The manuscript is titled Description and historical illustrations of the round towers and other contemporaneous ecclesiastical remains in Ireland. It is described as Part III, Section 1 – Province of Leinster and is subdivided by county.
The introductory paragraph above states:
‘Having, as I trust, satisfactorily proved the ecclesiastical origin of the round towers and the contemporaneousness of their erection with our ancient churches and other ecclesiastical remains, I have now, in compliance with one of the primary conditions proposed by the Royal Irish Academy, to notice in detail the various remains of these buildings still existing in the country and such notices will, if I mistake not abundantly corroborate the conclusions already arrived at, and leave no doubt, if any should still exist of their truth.’
Though the contents of this manuscript appear to follow on from Petrie’s The Ecclesiastical Architecture of Ireland Anterior to the the Anglo-Norman Invasion, it is in O’Donovan’s hand.
Despite its possible significance, very little is known about this UCD MS 49 and it has not been the subject of scholarship. Special Collections would very much welcome further study of this manuscript. We believe that it would be of relevance to researchers who are interested in individual scholars such as Petrie and O’Donovan, 19th century antiquarianism, the history of the ordnance Survey, and Irish archaeology and its development.
Annals of the Kingdom of Ireland and correspondence with William Reeves
O’Donovan is perhaps best known for his translation of and comments on the Annals of the Four Masters published in seven volumes between 1848 – 1851. UCD Special Collections holds a collection of 80 letters that are predominantly the correspondence between O’Donovan and fellow antiquarian William Reeves. Reeves was a celebrated antiquarian and the Church of Ireland Bishop of Down, Connor and Dromore. He had published several books including the Life of St. Columba and The History and Antiquities of Down, Connor and Dromore and the paper On the Townland Distribution of Ireland.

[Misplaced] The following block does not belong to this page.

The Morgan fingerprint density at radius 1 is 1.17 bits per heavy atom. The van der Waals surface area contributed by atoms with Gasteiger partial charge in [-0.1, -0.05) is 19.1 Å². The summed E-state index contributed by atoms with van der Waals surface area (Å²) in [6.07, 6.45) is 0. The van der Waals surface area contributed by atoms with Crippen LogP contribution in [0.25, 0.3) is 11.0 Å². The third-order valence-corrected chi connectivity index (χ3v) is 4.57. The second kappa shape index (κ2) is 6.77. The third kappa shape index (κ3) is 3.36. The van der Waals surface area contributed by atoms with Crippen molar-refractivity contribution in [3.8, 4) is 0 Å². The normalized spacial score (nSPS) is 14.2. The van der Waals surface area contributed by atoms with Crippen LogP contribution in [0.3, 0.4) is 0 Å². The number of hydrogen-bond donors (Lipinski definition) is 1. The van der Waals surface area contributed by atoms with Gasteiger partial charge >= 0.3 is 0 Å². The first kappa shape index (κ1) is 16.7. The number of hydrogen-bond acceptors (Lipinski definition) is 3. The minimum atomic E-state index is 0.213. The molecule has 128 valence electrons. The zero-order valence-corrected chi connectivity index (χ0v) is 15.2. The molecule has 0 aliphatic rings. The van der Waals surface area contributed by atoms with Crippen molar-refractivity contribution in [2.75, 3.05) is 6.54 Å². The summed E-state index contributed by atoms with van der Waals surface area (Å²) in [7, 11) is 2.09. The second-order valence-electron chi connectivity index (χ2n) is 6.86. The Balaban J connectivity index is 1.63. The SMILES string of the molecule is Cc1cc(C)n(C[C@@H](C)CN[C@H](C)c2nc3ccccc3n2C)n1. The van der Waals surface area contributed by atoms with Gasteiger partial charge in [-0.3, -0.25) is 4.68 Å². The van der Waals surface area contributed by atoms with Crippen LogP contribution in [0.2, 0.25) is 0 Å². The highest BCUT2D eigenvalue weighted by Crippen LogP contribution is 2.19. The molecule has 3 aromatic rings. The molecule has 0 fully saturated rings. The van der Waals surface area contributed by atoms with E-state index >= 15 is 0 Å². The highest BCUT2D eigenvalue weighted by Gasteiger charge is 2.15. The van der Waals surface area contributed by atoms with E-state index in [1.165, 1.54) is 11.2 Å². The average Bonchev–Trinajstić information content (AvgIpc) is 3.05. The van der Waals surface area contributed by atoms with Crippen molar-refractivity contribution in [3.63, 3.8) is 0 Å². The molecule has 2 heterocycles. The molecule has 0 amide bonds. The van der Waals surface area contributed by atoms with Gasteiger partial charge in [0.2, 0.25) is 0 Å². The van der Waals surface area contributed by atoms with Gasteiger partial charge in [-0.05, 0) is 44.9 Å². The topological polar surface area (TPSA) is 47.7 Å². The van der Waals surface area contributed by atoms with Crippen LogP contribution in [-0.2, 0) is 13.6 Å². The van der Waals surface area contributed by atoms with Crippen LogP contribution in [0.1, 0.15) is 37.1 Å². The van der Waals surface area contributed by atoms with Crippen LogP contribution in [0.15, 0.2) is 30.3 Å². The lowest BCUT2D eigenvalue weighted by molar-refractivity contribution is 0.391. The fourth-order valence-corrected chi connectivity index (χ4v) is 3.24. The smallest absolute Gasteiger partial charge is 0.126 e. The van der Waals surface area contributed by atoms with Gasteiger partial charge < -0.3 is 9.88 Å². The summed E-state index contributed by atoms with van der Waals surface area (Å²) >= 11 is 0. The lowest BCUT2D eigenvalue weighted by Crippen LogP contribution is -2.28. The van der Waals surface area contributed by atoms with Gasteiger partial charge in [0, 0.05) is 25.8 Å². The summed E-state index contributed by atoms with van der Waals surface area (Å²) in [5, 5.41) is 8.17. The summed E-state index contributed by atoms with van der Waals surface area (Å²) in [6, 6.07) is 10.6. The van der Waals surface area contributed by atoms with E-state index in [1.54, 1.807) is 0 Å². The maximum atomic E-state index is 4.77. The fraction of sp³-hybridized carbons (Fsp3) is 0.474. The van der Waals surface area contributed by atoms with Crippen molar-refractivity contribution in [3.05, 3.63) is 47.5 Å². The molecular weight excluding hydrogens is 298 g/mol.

Many of these letters refer to O’Donovan’s work on the Annals and to placenames. The correspondence with William Reeves often takes an interesting form. Reeves writes to O’Donovan with enquiries about Irish words and placenames. O’Donovan annotates the letter with his answers and sends it back to Reeves.
In a letter to Reeves dated March 1846 O’Donovan speaks of how busy he is working on the Annals of the Four Masters. His description of feeling imprisoned by his work may seem somewhat familiar to today’s PhD students.
‘If I could get over the Annals I would feel released from bondage. At present I am so imprisoned that I do not fear the effects of the coercion bill.’